I have been a long time Windows Phone/Mobile user, so it was hard for me to make the switch to something else. In the end Verizon made the switch for me, since there are no longer any good Windows 10 Mobile devices on their network. It was time to branch out anyway, so I am now a Google Pixel user.
There are things I love about this phone. The fingerprint reader on the back is perfectly placed, so every time I pick up the phone it is instantly on. The Pixel is fast and responsive. It takes decent pictures extremely quickly, so there is no waiting around for focusing or anything like that. Then of course there are the multitude of apps to play around with which I never had on Windows Mobile. Thankfully Microsoft has Android versions of all my favorite Windows apps.
There are downsides as well. It looks like a bad iPhone knockoff, but then to keep from getting sued they put a plastic square on the back, and an ugly flat plastic cover on the front. Which is even more maddening since there are no buttons on the front of the Google Pixel. It is all wasted space. My other problems are just normal Android problems. Like the fact that all the settings are not centrally located, so you have to hunt around to change something (I just want Gmail to stop making noise!!), or that Facebook and Android no longer sync photos.
In the end the speed and the apps make up for just about all of its shortcomings. The Google Pixel is a good phone that works well. I just miss Windows Phone’s flare and live tiles. One thing I didn’t get to try, but I want to, is Google Daydream VR, but since I don’t have $80 to spare, that will have wait until a later date. If you are on Verizon and want a fast phone with a good camera, the Google Pixel might be just what you are looking for.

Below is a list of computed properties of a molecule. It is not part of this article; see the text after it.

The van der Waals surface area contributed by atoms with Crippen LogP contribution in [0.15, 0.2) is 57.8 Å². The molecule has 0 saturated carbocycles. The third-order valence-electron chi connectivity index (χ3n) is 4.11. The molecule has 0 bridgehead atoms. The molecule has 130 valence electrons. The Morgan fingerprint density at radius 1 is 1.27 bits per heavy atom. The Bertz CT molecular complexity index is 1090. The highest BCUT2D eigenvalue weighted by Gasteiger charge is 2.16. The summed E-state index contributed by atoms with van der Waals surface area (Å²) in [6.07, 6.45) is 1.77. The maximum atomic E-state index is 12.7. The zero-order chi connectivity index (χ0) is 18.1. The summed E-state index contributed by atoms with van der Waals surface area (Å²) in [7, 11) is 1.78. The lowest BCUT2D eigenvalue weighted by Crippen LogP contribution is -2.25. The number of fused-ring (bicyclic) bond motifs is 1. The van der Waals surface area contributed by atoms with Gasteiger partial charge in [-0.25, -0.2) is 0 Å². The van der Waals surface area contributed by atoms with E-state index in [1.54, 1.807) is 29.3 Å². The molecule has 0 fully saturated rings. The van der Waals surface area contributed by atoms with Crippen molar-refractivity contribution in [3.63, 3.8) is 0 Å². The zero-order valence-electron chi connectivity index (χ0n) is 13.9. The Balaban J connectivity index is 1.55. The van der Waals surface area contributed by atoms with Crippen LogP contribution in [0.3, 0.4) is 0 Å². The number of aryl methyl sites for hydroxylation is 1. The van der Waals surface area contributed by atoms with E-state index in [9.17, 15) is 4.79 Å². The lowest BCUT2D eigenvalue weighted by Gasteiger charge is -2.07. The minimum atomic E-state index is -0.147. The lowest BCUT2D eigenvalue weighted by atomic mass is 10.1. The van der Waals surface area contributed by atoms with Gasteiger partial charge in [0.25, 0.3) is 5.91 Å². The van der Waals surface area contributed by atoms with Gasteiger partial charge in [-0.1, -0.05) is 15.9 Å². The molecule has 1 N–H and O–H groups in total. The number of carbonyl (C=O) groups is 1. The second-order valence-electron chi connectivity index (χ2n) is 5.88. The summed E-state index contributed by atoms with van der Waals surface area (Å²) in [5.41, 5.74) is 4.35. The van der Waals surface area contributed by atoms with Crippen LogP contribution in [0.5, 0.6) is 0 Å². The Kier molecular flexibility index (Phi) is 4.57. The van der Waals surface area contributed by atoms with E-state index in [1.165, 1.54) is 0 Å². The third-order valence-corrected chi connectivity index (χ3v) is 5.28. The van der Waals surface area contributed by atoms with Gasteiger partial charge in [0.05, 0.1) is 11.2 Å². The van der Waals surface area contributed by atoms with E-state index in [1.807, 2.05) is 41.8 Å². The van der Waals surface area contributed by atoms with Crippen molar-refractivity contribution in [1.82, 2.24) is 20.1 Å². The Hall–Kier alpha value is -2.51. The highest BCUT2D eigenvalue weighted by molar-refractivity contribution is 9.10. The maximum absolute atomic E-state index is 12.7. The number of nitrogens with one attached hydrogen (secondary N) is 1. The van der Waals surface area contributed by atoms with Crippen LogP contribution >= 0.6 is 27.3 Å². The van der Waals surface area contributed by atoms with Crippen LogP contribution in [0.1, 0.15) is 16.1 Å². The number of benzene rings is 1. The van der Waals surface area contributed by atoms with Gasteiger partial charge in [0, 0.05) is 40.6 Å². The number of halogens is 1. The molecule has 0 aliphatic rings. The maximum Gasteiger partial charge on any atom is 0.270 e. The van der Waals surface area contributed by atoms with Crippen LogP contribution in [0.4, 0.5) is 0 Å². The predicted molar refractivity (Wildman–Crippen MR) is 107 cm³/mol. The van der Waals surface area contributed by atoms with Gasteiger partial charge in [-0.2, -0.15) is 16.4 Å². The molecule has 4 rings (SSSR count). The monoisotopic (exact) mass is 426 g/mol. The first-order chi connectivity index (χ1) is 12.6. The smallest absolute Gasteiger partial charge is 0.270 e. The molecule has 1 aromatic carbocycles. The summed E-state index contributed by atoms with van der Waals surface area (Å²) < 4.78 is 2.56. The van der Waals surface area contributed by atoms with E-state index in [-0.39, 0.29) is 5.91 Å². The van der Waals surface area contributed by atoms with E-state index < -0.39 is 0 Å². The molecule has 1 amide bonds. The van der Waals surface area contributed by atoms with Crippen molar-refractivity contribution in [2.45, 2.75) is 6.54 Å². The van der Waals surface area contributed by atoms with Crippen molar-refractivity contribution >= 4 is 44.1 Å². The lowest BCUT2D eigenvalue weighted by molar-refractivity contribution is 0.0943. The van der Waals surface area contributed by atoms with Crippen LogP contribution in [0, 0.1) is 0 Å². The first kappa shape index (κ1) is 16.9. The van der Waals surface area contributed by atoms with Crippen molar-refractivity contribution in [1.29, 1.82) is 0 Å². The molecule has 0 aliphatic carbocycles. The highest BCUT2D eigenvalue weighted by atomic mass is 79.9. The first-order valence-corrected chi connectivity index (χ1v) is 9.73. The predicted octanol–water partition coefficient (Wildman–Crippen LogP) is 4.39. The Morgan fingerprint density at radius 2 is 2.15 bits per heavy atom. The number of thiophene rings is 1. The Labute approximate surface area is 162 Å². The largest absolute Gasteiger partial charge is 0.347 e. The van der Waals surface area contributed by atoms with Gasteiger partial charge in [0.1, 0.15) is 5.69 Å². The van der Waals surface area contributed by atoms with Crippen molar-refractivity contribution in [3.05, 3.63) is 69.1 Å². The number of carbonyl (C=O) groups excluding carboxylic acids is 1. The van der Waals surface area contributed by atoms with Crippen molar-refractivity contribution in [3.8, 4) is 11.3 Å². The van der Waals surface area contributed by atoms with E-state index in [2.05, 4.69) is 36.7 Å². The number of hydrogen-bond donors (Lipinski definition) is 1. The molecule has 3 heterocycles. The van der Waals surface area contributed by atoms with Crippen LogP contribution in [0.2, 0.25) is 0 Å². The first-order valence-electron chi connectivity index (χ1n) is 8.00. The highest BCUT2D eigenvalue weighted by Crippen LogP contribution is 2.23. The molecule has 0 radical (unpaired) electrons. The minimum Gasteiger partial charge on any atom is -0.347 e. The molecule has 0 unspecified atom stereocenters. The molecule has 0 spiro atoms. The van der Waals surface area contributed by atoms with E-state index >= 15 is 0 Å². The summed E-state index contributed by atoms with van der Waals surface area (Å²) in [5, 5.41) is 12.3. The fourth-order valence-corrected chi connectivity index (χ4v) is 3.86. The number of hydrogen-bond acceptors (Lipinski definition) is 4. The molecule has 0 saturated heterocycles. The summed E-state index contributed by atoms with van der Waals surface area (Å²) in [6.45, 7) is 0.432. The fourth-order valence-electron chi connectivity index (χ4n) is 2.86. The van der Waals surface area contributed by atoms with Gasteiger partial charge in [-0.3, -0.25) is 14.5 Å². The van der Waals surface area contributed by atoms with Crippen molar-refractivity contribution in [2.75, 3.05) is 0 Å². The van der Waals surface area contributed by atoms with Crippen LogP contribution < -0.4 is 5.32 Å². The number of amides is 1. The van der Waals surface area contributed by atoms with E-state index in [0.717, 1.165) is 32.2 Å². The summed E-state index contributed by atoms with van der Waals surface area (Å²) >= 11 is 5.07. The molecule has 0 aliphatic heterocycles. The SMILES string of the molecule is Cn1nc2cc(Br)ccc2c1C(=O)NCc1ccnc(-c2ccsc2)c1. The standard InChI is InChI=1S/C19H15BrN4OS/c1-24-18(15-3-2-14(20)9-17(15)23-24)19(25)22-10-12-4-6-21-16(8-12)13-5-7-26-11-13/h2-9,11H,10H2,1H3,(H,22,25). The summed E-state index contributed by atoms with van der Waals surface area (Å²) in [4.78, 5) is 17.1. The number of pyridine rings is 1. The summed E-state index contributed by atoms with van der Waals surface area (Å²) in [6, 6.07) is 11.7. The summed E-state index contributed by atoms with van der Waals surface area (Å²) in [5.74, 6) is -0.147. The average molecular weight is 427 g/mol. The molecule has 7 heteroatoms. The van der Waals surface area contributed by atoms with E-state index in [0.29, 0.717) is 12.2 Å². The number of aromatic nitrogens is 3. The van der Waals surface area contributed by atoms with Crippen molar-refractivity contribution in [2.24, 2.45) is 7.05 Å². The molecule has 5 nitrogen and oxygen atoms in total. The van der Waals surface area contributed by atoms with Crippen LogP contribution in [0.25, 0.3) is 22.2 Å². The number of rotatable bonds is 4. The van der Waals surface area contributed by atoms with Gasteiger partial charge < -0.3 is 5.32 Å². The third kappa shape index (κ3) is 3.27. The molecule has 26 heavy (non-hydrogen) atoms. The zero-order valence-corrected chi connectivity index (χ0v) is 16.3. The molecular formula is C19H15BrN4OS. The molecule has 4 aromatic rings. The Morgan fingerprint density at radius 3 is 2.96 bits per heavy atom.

T-Mobile decided that it would be a good idea sell fantastic routers at a great price to try and then use those routers to expand their cell coverage, and you know what? It is a good idea. Unfortunately for them they decided to repurpose the very popular Asus RT-AC68U to do it, so everyone and their brother used Asus’ great firmware tools to flash the T-Mobile CellSpots to either stock Asus firmware or high end custom firmware. This of course displeased T-Mobile since the whole point of selling routers cheap is to expand their cell range, so they had Asus make the routers harder to hack, but guess what? Nerds like me are still hacking these routers and they work great!
I am not going to go in to detail on how to hack a T-Mobile CellSpot since there are a great many good guides online, but I will say if you buy a CellSpot now you will need to follow this step first: Press All The Buttons, and then I followed this video:
Until he put custom firmware on it. Instead I went the ‘official route’ and flashed the router to firmware version 376.3626 with the Asus Recovery Tool to change the memory size to 64 MB from 32 MB, and then after that simply applied the most recent firmware from the Asus site. You can download everything you need from the links included on this page: SlickDeals Asus Page.
Overall this router has been a major step up from my Asus RT-N66U. Everything is just faster, plus there are more options, and it feels good knowing that I got to stick it to the man a little bit by only paying $60 for a $150 router. Though I think this model is still worth it even if you pay full price and don’t want to bother rewriting boot loaders. If you haven’t got an AC router yet, there aren’t many consumer routers available better than the Asus RT-AC68U.
I previously raved about my 2012 Roku 2 XS, but recently it started acting up a little bit. I think it was just getting too slow to run the new apps. Well for $50 or less you can get this year’s Roku Stick, and you should! I streams everything the bigger Rokus do, but in a small little package. It is fast, and the streams look great! It even lets you stream the audio from the stick to your phone so you can watch TV without waking up your two year old.
Roku continues to show the folly of getting a Smart TV. Why spend $100s extra when you can add one of these to any TV for just $50. Better yet you can find them all over the place for $40. At that price you don’t need to worry about the tech getting old because you can simply upgrade it in a couple of years.